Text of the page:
We report a case study in which clinical examination and ultrasound in an infant revealed the diagnosis of fibromatosis colli.

Case presentation

A 4 week old girl, full-term, with normal spontaneous vaginal delivery, was born to multiparous mother with 3 kg birth weight, and referred to the clinic with right-sided neck swelling since 2 weeks of age. According to the mother no obstructive symptoms or difficulty in oral feeding existed. Examination revealed an active baby with a right-sided neck mass around 2-3 cm over level 2 and level 3, firm in consistency, mobile within the SCM muscle, not pulsatile and with no signs of infection (Fig. 1). There was a limited range of motion upon rotation of the neck to the side. Other physical examinations were normal. Laboratory investigations were normal. Hence, the neck ultrasound was done to clarify her presentation.

Figure 1
Right neck swelling.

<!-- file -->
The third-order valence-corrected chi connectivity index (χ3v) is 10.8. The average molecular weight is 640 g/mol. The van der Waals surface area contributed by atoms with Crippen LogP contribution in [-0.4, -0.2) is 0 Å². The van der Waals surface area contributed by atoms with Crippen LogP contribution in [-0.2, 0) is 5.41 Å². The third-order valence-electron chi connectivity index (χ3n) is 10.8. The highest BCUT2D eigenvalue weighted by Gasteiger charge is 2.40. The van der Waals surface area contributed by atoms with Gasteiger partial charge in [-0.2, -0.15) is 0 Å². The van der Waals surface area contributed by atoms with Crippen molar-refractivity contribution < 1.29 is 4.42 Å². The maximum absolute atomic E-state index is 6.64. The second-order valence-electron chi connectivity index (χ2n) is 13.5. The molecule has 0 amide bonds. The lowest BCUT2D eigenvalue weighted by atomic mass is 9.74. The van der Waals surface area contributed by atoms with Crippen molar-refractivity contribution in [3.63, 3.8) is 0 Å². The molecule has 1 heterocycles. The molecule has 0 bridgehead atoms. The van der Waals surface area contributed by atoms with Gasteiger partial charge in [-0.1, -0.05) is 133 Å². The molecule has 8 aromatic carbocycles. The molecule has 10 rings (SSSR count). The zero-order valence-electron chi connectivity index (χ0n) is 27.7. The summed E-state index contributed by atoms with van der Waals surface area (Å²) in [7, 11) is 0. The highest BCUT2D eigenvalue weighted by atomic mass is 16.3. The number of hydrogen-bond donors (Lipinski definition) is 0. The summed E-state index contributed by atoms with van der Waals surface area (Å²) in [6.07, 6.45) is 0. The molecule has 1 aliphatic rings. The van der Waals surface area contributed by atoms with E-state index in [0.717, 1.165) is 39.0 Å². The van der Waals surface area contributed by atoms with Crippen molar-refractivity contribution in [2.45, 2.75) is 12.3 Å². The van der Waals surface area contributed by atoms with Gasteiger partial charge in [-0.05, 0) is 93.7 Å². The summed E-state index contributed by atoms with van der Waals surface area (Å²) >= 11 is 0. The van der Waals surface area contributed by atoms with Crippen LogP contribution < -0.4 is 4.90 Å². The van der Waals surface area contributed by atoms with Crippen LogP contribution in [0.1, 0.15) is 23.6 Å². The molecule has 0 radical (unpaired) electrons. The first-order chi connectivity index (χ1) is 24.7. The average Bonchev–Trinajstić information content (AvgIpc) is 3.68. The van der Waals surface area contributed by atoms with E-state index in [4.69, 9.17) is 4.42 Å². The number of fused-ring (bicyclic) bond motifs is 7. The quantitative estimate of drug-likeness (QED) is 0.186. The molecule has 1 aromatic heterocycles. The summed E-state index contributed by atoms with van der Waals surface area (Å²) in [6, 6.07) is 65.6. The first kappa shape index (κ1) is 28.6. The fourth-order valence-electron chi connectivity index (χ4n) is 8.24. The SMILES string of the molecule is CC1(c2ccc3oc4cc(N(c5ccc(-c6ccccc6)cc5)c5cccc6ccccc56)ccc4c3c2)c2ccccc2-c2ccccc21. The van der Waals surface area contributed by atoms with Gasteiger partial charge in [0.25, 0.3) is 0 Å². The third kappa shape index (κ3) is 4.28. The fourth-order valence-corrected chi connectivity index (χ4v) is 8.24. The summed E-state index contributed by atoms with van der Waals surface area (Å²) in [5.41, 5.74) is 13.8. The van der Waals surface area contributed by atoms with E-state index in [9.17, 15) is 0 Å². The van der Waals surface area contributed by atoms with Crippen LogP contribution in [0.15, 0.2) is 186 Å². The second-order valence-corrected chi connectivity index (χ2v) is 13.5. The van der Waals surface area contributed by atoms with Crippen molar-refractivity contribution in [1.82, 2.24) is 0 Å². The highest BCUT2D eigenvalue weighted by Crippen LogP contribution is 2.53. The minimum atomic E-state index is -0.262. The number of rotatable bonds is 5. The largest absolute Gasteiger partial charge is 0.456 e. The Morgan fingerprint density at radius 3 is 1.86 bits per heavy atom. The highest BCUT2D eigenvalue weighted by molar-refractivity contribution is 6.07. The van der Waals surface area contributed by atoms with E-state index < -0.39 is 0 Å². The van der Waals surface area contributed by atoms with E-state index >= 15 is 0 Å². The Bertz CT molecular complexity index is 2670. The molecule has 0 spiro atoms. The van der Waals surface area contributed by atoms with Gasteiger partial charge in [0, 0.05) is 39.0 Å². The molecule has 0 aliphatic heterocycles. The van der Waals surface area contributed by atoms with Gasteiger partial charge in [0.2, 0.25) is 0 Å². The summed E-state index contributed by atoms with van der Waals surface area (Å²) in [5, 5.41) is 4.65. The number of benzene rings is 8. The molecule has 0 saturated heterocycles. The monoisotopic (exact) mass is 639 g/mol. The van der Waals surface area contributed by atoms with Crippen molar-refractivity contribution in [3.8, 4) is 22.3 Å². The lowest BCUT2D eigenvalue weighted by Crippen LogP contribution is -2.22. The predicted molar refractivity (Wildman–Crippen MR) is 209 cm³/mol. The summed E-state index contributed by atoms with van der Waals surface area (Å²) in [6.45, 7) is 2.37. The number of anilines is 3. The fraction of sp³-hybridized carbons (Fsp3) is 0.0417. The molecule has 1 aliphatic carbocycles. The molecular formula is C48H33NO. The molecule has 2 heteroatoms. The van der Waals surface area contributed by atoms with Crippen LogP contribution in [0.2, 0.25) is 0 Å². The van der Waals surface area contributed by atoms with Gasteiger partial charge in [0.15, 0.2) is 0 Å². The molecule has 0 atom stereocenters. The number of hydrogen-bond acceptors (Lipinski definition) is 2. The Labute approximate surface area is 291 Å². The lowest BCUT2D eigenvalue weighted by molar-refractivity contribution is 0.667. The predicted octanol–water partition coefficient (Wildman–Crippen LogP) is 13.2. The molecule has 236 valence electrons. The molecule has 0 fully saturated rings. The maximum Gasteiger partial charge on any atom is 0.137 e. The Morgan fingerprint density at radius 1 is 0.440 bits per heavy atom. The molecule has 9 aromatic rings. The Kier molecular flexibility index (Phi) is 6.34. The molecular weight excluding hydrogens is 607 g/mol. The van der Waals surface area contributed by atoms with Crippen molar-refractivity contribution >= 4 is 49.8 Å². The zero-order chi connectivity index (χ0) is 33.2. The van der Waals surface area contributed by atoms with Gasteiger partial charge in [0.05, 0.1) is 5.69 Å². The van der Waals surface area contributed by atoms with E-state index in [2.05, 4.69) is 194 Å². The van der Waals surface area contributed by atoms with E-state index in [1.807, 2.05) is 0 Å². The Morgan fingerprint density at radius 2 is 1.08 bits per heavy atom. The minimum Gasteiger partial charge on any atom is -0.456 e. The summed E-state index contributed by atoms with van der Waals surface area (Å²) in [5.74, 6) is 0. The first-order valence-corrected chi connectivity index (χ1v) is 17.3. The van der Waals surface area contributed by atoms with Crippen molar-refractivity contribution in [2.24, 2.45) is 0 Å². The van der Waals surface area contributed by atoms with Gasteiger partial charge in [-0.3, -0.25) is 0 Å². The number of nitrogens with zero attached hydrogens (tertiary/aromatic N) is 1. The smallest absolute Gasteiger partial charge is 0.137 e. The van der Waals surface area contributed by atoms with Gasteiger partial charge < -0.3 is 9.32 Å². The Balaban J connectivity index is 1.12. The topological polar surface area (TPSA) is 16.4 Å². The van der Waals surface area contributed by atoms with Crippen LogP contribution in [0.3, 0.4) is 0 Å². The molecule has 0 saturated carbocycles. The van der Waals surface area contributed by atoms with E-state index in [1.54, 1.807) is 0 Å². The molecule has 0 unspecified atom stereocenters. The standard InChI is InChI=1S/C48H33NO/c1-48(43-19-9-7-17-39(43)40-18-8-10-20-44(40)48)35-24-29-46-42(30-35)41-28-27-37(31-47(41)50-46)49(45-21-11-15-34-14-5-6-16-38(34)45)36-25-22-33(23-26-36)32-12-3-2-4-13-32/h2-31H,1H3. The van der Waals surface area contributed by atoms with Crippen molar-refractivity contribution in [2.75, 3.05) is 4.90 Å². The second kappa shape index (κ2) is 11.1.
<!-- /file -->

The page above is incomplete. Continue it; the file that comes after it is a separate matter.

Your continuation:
The USG showed the right SCM was diffusely enlarged and thickened involving the muscle belly, giving a fusiform/ellipsoid appearance measuring around 2.5, 2.4 and 1 cm. The contralateral neck appeared normal. There was no abnormal internal vascularity or internal hyperechoic/calcify foci. A few mildly prominent bilateral cervical lymph nodes were noted. The thyroid and salivary glands were normal (Fig. 2). Based on the clinical and radiological assessments, a fibromatosis colli as the diagnosis was made. The parents were instructed about the details of physiotherapy. Upon followup assessment, there is a progressive reduction in the size of the mass until complete disappearance after the age of 3 months.